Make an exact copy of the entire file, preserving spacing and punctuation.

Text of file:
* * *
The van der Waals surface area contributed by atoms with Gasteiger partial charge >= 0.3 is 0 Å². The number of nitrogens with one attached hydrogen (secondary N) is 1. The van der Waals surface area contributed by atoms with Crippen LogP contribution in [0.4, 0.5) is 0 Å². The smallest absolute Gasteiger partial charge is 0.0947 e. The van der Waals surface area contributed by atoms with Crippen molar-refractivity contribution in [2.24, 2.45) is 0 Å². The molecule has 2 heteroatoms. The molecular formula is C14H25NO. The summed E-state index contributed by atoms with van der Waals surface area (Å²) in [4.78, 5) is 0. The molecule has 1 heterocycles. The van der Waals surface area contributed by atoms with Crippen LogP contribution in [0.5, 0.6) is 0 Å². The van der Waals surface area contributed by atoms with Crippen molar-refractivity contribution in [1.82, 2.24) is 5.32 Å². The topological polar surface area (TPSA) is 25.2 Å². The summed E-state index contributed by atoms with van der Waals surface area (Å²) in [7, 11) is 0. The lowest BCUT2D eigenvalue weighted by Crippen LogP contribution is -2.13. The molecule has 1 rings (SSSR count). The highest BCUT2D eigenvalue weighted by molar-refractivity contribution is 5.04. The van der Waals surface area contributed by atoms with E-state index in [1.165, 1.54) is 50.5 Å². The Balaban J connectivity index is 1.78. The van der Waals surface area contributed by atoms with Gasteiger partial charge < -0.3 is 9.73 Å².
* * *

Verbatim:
The van der Waals surface area contributed by atoms with Gasteiger partial charge >= 0.3 is 0 Å². The number of nitrogens with one attached hydrogen (secondary N) is 1. The van der Waals surface area contributed by atoms with Crippen LogP contribution in [0.4, 0.5) is 0 Å². The smallest absolute Gasteiger partial charge is 0.0947 e. The van der Waals surface area contributed by atoms with Crippen molar-refractivity contribution in [2.24, 2.45) is 0 Å². The molecule has 2 heteroatoms. The molecular formula is C14H25NO. The summed E-state index contributed by atoms with van der Waals surface area (Å²) in [4.78, 5) is 0. The molecule has 1 heterocycles. The van der Waals surface area contributed by atoms with Crippen LogP contribution in [0.5, 0.6) is 0 Å². The van der Waals surface area contributed by atoms with Crippen molar-refractivity contribution in [1.82, 2.24) is 5.32 Å². The topological polar surface area (TPSA) is 25.2 Å². The summed E-state index contributed by atoms with van der Waals surface area (Å²) in [7, 11) is 0. The lowest BCUT2D eigenvalue weighted by Crippen LogP contribution is -2.13. The molecule has 1 rings (SSSR count). The highest BCUT2D eigenvalue weighted by molar-refractivity contribution is 5.04. The van der Waals surface area contributed by atoms with E-state index in [1.165, 1.54) is 50.5 Å². The Balaban J connectivity index is 1.78. The van der Waals surface area contributed by atoms with Gasteiger partial charge < -0.3 is 9.73 Å².